Punjab is a farming region, and Punjabi cuisine uses lots of dairy and locally grown vegetables. Sauces are thickened with milk or yogurt, and clarified butter is used for frying meat. Dishes aren't overly spicy, and many are meat-free. Lentils and chickpeas are commonly used sources of vegetarian protein, but chicken and lamb are also used. Main meals are served with a side of pickled vegetables and a regional flatbread, such as roti or paratha. A tandoor oven, which is made with clay and heated with wood or charcoal, is used to cook some dishes. It's ideal for cooking foods that require a high temperature, so it's the traditional way of cooking breads. Here's an overview of three commonly-used spices and three authentic Punjabi dishes:
3 Commonly-Used Spices
Punjabi cuisine uses lots of warm, aromatic spices rather than hot spices. The following three spices are used frequently:
- Cardamom - Added to both savoury and sweet dishes, cardamom has a flavour akin to ginger.
- Cumin - Curries are often seasoned with whole or ground cumin seeds, which add a mild smoky aroma.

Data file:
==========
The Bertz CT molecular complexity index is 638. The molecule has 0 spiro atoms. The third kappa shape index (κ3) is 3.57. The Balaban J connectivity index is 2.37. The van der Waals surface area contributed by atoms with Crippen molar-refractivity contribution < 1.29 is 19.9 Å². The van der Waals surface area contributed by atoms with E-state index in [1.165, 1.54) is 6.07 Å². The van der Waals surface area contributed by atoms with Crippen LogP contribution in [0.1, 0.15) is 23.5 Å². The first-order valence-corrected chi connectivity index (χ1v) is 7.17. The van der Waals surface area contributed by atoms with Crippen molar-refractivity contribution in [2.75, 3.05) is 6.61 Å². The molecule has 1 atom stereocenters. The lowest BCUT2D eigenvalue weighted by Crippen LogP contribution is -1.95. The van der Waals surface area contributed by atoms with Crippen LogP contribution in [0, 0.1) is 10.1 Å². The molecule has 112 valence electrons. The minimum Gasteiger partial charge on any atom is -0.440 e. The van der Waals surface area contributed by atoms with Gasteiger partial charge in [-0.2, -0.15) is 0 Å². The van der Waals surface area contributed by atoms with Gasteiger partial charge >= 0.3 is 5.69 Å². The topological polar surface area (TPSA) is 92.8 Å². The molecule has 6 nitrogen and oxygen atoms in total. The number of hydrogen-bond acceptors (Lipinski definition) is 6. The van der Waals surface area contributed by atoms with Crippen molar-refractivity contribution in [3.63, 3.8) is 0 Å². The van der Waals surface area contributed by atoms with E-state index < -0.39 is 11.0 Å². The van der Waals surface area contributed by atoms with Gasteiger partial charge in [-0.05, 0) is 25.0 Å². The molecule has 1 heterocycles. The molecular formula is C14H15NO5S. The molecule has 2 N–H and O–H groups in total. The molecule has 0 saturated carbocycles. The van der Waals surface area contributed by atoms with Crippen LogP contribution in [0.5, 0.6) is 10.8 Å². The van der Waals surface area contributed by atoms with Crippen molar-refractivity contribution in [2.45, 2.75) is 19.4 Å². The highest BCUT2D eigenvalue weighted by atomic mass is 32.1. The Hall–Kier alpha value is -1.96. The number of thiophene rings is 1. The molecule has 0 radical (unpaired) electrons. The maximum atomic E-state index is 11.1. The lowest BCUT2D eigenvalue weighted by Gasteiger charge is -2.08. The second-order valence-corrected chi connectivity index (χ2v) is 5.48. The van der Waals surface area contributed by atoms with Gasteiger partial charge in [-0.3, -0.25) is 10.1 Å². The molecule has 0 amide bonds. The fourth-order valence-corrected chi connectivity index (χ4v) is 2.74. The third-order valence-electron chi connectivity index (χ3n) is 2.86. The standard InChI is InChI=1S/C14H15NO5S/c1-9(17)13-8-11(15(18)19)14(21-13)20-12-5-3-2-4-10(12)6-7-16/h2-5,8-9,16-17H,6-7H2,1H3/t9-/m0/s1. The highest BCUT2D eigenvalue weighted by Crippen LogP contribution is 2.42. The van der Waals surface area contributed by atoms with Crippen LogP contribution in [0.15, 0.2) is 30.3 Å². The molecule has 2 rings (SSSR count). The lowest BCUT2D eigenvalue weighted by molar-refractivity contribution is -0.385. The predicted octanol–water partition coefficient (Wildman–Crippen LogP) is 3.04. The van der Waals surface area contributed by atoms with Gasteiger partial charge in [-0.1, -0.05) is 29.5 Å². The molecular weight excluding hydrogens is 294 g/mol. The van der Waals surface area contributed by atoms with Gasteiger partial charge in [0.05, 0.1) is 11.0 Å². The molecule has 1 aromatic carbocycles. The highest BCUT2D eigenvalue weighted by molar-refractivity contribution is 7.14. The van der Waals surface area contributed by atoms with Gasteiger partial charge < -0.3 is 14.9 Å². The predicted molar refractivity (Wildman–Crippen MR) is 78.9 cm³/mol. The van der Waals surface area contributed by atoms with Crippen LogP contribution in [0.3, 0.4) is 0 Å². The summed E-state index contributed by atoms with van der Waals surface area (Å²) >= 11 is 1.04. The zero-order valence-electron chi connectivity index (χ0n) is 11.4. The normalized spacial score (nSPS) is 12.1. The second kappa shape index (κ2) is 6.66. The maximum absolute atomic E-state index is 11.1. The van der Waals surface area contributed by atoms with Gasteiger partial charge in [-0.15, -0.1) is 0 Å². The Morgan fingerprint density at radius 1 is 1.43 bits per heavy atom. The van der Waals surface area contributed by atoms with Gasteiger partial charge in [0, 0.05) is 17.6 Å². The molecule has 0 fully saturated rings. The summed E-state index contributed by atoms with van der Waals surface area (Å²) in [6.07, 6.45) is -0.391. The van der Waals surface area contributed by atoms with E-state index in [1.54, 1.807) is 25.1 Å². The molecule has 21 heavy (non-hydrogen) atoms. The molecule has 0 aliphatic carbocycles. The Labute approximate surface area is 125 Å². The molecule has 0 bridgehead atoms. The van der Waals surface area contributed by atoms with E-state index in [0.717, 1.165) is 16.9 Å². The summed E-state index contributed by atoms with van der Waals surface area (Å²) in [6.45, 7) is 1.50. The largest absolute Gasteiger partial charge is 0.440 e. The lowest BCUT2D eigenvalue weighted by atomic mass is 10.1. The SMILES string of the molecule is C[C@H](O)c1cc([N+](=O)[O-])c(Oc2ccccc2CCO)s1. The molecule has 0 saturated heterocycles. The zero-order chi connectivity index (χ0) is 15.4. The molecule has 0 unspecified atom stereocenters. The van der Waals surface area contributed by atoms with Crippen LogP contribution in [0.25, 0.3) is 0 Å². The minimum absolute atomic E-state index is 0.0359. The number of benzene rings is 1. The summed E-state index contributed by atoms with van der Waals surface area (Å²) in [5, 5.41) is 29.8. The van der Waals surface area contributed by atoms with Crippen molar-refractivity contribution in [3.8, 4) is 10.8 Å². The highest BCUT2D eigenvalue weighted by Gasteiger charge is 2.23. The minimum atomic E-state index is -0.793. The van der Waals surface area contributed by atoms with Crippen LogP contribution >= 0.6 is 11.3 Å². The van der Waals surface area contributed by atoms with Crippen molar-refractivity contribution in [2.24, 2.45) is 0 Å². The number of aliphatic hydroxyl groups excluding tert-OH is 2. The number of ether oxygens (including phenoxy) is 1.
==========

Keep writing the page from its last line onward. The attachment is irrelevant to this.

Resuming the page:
- Garam Masala - This is a spice blend that's used as a base for curries and added to some flatbreads. It contains cinnamon, cumin, cloves and black pepper.
3 Authentic Dishes
These dishes are enjoyed throughout the Punjab region and can be found in restaurants in Australia that focus on serving authentic Indian dishes:
- Murgh Makhani - This dish consists of tender chicken served in a creamy sauce made with yogurt and fresh coriander. The chicken is cooked with lots of garlic, ginger and cumin, and this hearty dish is ideal for warming you up on a cold evening. Enjoy murgh makhani with chewy paratha to scoop up the thick sauce.
- Dal Amritsari - Red lentils are cooked with fresh tomatoes, onions and garam masala until they resemble a thick sauce. The dal is garnished with coriander and a swirl of cream just before serving. This aromatic dish works well with steamed rice and leafy greens.
- Kulfi - This traditional dessert is made by reducing down milk over a low heat until it thickens. It takes several hours to make kulfi, and it can be enjoyed plain or a flavour, such as rose, mango or cardamom, can be added to the milk before it reduces. Kulfi is frozen and served like ice cream.
Authentic Punjabi authentic indian food are worth looking out for when you visit an Indian restaurant, and if you're not sure which dishes on the menu originate in the Punjab region, your server will be happy to walk you through the menu and recommend dishes.